Lexus LFA Numbers
One of the figures that you’re likely not to see with the just-reported sales figures is for the Lexus LFA. So we’ll avail ourselves of the opportunity to let you know that in October, Lexus sold 4 of the hand-built cars. It has sold 48 so far this year in the U.S.
Not that we think that that’s a particularly small number for a car that features a 4.8-liter V10 that produces 553 hp @ 8,700 rpm and 354 lb-ft of torque at 7,000 rpm, a car that has an MSRP of $375,000.
Far from it. We don’t even know one person who could afford to buy that car.
We’re simply using this as an excuse to provide some information on the construction of the car that’s hand-assembled at the Motomachi Plant in Toyota City.
The car is largely based on carbon-fiber reinforced plastic (CFRP) materials. Toyota actually had its start in 1926 as Toyoda Automatic Loom Works (yes, Toyoda with a “d”). They know more than a little something about weaving. In developing the LFA the engineering team decided to in-source the composite works. So the machinery used to weave the carbon fiber fabrics came from the affiliated loom company.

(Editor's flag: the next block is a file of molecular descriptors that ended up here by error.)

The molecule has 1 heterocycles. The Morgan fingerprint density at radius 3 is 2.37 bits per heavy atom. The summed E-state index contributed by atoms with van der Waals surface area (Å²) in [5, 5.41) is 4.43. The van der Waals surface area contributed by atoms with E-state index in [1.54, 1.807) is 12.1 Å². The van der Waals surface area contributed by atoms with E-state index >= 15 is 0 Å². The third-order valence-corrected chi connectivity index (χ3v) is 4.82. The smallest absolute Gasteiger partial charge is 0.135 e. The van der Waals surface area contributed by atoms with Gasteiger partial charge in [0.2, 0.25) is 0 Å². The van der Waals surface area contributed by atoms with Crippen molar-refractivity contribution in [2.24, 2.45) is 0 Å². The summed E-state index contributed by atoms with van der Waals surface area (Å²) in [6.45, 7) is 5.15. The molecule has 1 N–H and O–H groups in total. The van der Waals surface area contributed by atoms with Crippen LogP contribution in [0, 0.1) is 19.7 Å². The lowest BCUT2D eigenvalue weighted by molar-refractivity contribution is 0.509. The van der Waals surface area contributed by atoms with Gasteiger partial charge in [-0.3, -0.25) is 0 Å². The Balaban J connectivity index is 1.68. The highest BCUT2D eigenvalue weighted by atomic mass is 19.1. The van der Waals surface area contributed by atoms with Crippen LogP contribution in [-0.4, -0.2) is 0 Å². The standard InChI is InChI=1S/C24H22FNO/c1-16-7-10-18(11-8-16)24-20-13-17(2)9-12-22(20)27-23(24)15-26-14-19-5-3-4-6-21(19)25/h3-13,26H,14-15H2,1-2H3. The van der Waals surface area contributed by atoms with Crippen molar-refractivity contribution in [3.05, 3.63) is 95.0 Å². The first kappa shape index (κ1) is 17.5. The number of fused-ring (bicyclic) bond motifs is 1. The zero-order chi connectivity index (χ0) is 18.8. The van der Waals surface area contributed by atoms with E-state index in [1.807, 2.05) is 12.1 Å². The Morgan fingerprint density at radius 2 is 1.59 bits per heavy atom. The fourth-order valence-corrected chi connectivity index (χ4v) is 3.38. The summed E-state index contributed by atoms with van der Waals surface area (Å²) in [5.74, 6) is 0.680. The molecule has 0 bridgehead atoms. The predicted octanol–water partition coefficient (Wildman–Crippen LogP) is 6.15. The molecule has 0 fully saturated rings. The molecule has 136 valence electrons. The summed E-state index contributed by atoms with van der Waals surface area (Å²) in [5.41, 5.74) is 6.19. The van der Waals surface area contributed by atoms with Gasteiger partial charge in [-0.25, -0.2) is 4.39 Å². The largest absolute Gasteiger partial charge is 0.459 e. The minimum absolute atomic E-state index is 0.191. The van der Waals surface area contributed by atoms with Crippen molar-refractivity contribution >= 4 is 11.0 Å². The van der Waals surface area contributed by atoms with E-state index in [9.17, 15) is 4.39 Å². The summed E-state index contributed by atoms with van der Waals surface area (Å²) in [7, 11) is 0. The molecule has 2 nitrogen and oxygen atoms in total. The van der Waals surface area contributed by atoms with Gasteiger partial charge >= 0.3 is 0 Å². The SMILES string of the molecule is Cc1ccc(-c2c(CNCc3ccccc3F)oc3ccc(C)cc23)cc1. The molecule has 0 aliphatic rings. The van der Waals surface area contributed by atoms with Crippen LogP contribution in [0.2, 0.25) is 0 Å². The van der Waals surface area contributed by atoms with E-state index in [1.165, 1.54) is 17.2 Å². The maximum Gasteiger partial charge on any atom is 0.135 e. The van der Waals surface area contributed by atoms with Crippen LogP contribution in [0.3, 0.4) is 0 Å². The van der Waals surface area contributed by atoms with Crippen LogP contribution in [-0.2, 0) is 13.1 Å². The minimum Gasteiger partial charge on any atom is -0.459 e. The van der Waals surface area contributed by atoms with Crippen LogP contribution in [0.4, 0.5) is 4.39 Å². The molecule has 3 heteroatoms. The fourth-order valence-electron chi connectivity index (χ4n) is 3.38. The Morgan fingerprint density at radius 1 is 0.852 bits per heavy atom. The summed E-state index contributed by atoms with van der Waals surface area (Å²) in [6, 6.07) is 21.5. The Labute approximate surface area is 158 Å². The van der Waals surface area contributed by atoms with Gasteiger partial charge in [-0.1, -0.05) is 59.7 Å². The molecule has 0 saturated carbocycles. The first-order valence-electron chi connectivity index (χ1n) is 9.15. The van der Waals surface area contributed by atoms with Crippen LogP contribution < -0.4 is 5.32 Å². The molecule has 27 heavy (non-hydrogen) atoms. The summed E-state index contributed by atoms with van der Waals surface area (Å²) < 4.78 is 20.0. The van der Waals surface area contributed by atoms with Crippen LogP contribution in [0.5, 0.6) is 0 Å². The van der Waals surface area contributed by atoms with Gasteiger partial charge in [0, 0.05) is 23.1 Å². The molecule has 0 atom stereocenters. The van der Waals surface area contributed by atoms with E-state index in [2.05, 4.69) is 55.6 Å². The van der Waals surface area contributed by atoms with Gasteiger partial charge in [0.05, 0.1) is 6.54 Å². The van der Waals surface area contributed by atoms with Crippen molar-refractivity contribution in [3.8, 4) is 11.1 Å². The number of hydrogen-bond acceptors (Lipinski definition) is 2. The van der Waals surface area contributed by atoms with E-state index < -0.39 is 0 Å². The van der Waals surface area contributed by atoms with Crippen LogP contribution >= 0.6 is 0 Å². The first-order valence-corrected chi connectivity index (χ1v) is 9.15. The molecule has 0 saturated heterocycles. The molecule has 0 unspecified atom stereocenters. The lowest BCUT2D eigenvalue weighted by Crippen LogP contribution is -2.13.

Of the total weight of the body-in-white, 65% is CFRP and the remainder aluminum. While it had been originally planned to make the LFA an aluminum-bodied car so as to keep the mass low, they opted for the CFRP approach, which resulted in a comparative 220-lb. weight save. (The curb weight of the entire car is just 3,263 lb.)
There are three processes used to make the composite components. The cabin is essentially made by with a hand-laid process: fabric is wetted with the resin and then the parts are molded, heated and pressed. Resin transfer molding (RTM) is used to produce the floor pan and transmission tunnel, roof, and hood. The sheet molding compound (SMC) process is used for the C-pillar and rear floor.
All of this results in a vehicle that has a power-to-weight ratio of 6 lb/hp.
That’s an impressive number.
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